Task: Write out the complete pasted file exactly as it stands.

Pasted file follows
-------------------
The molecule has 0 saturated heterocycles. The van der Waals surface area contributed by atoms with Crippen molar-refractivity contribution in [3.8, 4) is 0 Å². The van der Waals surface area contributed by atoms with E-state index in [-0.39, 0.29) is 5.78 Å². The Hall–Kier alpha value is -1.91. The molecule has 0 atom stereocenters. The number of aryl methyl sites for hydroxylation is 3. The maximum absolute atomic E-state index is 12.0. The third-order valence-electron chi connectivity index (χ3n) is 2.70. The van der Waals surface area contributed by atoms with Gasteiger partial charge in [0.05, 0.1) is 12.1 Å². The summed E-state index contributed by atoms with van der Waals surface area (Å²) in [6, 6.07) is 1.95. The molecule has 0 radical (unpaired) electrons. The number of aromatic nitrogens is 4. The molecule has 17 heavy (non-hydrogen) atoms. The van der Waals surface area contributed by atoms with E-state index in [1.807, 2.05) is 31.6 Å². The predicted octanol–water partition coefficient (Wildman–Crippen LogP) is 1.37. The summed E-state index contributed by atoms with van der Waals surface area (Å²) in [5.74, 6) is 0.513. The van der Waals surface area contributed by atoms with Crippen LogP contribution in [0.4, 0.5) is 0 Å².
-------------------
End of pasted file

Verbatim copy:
The molecule has 0 saturated heterocycles. The van der Waals surface area contributed by atoms with Crippen molar-refractivity contribution in [3.8, 4) is 0 Å². The van der Waals surface area contributed by atoms with E-state index in [-0.39, 0.29) is 5.78 Å². The Hall–Kier alpha value is -1.91. The molecule has 0 atom stereocenters. The number of aryl methyl sites for hydroxylation is 3. The maximum absolute atomic E-state index is 12.0. The third-order valence-electron chi connectivity index (χ3n) is 2.70. The van der Waals surface area contributed by atoms with Gasteiger partial charge in [0.05, 0.1) is 12.1 Å². The summed E-state index contributed by atoms with van der Waals surface area (Å²) in [6, 6.07) is 1.95. The molecule has 0 radical (unpaired) electrons. The number of aromatic nitrogens is 4. The molecule has 17 heavy (non-hydrogen) atoms. The van der Waals surface area contributed by atoms with E-state index in [1.807, 2.05) is 31.6 Å². The predicted octanol–water partition coefficient (Wildman–Crippen LogP) is 1.37. The summed E-state index contributed by atoms with van der Waals surface area (Å²) in [5.74, 6) is 0.513. The van der Waals surface area contributed by atoms with Crippen LogP contribution in [0.4, 0.5) is 0 Å².